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"The Rise of the Labour Party between 1893-1914 was due more to the growth of socialist ideas than to the influence of the Trade Union movement" - Assess the validity of this view.

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Introduction

"The Rise of the Labour Party between 1893-1914 was due more to the growth of socialist ideas than to the influence of the Trade Union movement". Assess the validity of this view. The growth of socialist ideas certainly paved the way for the Labour Party, and were the fundamental force behind the Party's rise. However, it was clear that the socialist ideas had very little impact or perhaps even relevance standing on their own, it was not until these ideas were amalgamated with the trade unionist movement that the Labour Party had any success or lasting impression, or indeed seemed to fulfil the purpose of the Labour Party which was to represent British labour in parliament. The emergence of strong socialist leaders like Keir Hardie; who took the first major steps towards a parliamentary party for workers, and formed such important organisations as the Independent Labour Party; was essential to the bringing together of these two factors and therefore, also to the rise of the Labour Party. The trade unions provided the principal support financially and politically to the Party, and without the influence and backing of the trade union movement it is ...read more.

Middle

Trade Unions had begun to demand better working conditions, and generally started to adopt a more socialist stance. The workers and their TU's were increasingly dissatisfied with the Liberals lack of significant social reform and factionalism over what seemed to the them as petty and unimportant issues. The 1899 meeting of the TUC resolved to improve labour representation in parliament, and following this decision, the Labour Representation Committee was set up in 1900 (a union of the two ILP members, two members from the SDF, one member from the Fabians and 7 trade unionists). The fact there were so many more Trade Unionists in the LRC shows their significance, they were generally very important as the LRC was representing more the labour of Britain after all, not British socialists at this point. The next significant boost to the Labour Party came again from the Trade Unionists, after the Taff Vale case had been turned around by the House of Lords to go against the Amalgamated Society of Railway Servants. The Union was forced to pay �23,000 in damages despite their calling off the strike early. ...read more.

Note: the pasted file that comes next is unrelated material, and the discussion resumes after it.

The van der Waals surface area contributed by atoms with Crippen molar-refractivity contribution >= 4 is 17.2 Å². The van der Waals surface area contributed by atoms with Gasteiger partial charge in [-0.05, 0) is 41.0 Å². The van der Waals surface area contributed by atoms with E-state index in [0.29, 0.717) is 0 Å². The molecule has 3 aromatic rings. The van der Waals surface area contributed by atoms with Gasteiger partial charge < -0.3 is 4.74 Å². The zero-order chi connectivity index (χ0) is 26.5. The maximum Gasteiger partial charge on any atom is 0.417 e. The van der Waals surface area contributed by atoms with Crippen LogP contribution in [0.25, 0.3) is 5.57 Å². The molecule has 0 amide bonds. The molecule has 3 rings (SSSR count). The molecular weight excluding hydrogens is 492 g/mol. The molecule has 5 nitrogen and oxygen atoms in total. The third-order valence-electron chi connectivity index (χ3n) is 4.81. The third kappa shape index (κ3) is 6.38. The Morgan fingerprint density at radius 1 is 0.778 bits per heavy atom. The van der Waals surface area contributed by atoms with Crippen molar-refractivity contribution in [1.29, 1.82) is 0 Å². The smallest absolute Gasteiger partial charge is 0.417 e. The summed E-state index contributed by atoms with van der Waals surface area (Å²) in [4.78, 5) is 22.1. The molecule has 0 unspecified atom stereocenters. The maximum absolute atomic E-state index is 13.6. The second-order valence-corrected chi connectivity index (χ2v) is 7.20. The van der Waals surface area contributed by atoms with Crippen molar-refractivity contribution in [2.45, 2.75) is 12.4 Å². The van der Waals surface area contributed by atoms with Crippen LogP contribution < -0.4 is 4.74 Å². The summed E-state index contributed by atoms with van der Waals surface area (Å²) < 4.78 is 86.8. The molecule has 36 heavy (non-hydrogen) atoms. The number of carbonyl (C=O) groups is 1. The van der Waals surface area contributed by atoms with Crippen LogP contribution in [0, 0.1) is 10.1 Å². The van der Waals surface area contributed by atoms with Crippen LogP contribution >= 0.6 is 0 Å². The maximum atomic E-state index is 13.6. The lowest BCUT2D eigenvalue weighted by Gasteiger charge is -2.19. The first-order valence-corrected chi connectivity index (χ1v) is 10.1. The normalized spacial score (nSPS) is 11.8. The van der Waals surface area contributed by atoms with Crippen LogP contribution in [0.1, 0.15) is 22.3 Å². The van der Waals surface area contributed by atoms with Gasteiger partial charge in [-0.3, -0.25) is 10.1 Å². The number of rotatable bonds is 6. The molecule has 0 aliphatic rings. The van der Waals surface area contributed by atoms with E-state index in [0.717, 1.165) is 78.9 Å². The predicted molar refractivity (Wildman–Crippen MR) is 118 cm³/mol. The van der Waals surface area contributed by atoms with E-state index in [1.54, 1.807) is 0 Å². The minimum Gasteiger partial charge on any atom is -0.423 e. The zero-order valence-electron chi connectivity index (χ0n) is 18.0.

Conclusion

Although the Osbourne judgement was essentially reversed in 1913 in the Trade Union Act it still had a significant affect on the Party. The period between 1906 and 1914 was entirely useless though, as although no seats in parliament were gained, in local and by-elections improved greatly and local Labour bodies doubled in members. However, most important was the increased trade union support, with more affiliations from all over the country, totalling over 600,000. Other triumphs were also due to the trade union movement, such as the conversion from the liberals of miners in 1909, showing apart from anything else that the Labour Party's fundamental socialist ideas had seeped into the young minds. The trade unions in this period were vital to the Labour Party's rise, they provided the essential needs of the Party, financial support and numbers of members without these affiliations running up to 1914, the Labour Party would have possibly even fizzled out (like the Liberals). The socialist ideas which started the Labour Party were not enough to carry it through to 1914. The support of the trade union movement was vital to its rise and eventual success later on. ...read more.

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